And by “dummies,” I mean me. While millions around the world celebrate Easter this Sunday with prayers and a deep reverence for what the holiday means to them, millions of others will be …
And by “dummies,” I mean me. While millions around the world celebrate Easter this Sunday with prayers and a deep reverence for what the holiday means to them, millions of others will be visiting their local temple before sitting down to a Seder dinner and recounting the biblical story of Exodus, and how the Israelites fled Egypt to escape slavery.
Most of what I know about Passover stems from the 20-something Seder dinners celebrated with my family when I was a kid. While I know more about it than Easter, I’m still a little fuzzy about both, so I decided to dig up some facts (www.chabad.org) about Passover before sitting down to a traditional Seder dinner with friends and relatives this weekend.
While I do know the Easter story about the crucifiction and resurection of Jesus Christ, I’m pretty sure there is great significance to some other Eastery things I don’t comprehend. Like the bunny. And the basket. And the chocolate eggs. At the same time, friends ask me yearly about the mysterious Seder plate and what it all means, and I’d like to sound like I know what I’m talking about.
Traditionally, the plate is in the center of the table and the items on it are symbolic, held up during the meal to represent the story of Exodus, when tens of thousands of Israelites fled Egypt to escape slavery in 1300 BCE. According to the Hebrew Bible, it took 40 years for the wandering Jews to reach the “promised land.” Like any good adventure story, the trip was rife with trials and tribulations. There are six foods on the Seder plate, including the “bitter herbs,” that symbolize the bitterness and harshness of the slavery that the Jews endured in Egypt. The sweet brown mixture (charoset) was my favorite as a kid and is usually made with chopped nuts, grated apples, cinnamon and the ever-present wine. Its significance relates to the mortar and brick used by the slaves to build the pyramids (yeah, it wasn’t aliens) while still enslaved in Egypt.
Another green leafy vegetable, often parsley, represents hope and renewal, and is dipped in salt water at the beginning of the Seder. The water that drips from it is symbolic of the tears shed by the Hebrew slaves. Interesting, right? The only element of meat on the plate is a roasted shankbone, symbolizing the paschal lamb (Passover sacrifice) that was offered in the Temple in Jerusalem. I recently learned that vegetarians often substitute a beet or sweet potato, referred to as the “paschal yam [sic].” Apparently, that’s a thing now.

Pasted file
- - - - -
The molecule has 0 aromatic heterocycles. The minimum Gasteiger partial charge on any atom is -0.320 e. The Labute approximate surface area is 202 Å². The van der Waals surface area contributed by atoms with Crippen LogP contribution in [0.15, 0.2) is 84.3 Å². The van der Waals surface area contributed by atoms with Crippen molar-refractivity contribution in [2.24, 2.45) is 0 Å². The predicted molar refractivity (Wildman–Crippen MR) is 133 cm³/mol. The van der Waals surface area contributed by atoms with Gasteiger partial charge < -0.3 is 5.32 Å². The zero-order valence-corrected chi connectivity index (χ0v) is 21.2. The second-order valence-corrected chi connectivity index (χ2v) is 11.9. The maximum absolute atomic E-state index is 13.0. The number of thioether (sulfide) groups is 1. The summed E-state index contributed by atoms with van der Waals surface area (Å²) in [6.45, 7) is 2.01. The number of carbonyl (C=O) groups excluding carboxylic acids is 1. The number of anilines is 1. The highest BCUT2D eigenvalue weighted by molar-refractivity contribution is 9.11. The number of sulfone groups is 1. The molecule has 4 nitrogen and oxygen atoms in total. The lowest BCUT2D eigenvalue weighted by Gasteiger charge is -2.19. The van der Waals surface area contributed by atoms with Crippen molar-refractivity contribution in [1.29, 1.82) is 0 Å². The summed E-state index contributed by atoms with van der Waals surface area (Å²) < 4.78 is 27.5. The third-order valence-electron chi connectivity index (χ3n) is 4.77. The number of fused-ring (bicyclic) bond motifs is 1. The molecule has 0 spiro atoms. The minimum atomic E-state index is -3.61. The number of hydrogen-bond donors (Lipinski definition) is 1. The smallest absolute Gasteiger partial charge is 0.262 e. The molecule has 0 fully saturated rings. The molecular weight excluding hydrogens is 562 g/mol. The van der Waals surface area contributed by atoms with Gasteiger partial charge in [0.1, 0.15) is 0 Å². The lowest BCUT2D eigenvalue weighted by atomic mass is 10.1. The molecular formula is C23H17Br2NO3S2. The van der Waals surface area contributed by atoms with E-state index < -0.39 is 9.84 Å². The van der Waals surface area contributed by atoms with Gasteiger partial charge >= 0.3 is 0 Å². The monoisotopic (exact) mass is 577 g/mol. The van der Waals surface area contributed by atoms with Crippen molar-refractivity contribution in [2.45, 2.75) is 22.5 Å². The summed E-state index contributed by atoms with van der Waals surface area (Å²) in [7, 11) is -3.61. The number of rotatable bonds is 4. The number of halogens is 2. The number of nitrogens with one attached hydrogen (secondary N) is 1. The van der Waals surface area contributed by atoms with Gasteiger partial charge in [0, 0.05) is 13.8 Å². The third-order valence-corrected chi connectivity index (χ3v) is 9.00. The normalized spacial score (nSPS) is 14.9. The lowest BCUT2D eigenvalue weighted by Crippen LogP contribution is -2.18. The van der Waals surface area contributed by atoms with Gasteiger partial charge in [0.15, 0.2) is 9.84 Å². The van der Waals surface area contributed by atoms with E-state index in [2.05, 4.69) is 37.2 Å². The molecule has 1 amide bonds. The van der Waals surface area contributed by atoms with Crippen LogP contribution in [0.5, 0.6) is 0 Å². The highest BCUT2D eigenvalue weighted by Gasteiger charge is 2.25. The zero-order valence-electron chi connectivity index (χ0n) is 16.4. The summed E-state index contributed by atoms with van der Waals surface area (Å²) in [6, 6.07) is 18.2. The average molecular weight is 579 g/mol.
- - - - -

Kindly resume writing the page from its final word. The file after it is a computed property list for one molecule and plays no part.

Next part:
There’s an important egg for Passover, too, which serves double duty, representing the destruction of the Temple (when roasted) and eaten as the first course of the meal, after being dipped in “tears.” The sixth item on the plate is also (IMHO) the most recognizable: Matzo. The thin, crisp, somewhat flavorless cracker signifies the haste with which the Israelites fled Egypt. Pursued by the Pharaoh (who, by then, had changed his mind about letting Moses and his people go), they did not have time to properly prepare bread for the journey, instead eating an unleavened mixture of flour and water (yum!) that turned out hard and flat. But wait—there’s more!
A considerable amount of wine is consumed during the Passover dinner; each adult drinks four cups, representing the redemption of the Israelites from slavery. Wine, considered a “royal” drink, symbolizes freedom—consumed both during the Seder dinner and “the four questions,” yet another tradition, intended to educate the youngsters on all things Pesach.
By now, you likely have a better understanding of how a traditional Seder dinner can take several hours (uh-huh) to get through. By the time we kids got to search for the afikoman (pieces of matzo hidden throughout the house), there were often, like many holiday celebrations, inebriated adults, at least one argument, and actual, honest-to-goodness tears shed by my mother, slumped over the kitchen sink. According to my internet search, there’s a “second Passover” (Pesach Sheni) on May 19, which is supposed to follow 30 days of house cleaning. Uh oh. It occurs to me that I’ve never had Easter dinner at anyone’s house, (perhaps my invite got lost in the mail), which might explain why I’m ridiculously ignorant about that “other holiday” that had me envious when I was a child; all I saw were Easter baskets brimming with eggs, jelly beans and the ever-present giant chocolate bunny, which I still don’t get. I guess I should look it up.
Is it okay to wish someone a “Happy Passover?” You bet - For everyone else, Happy Easter to you!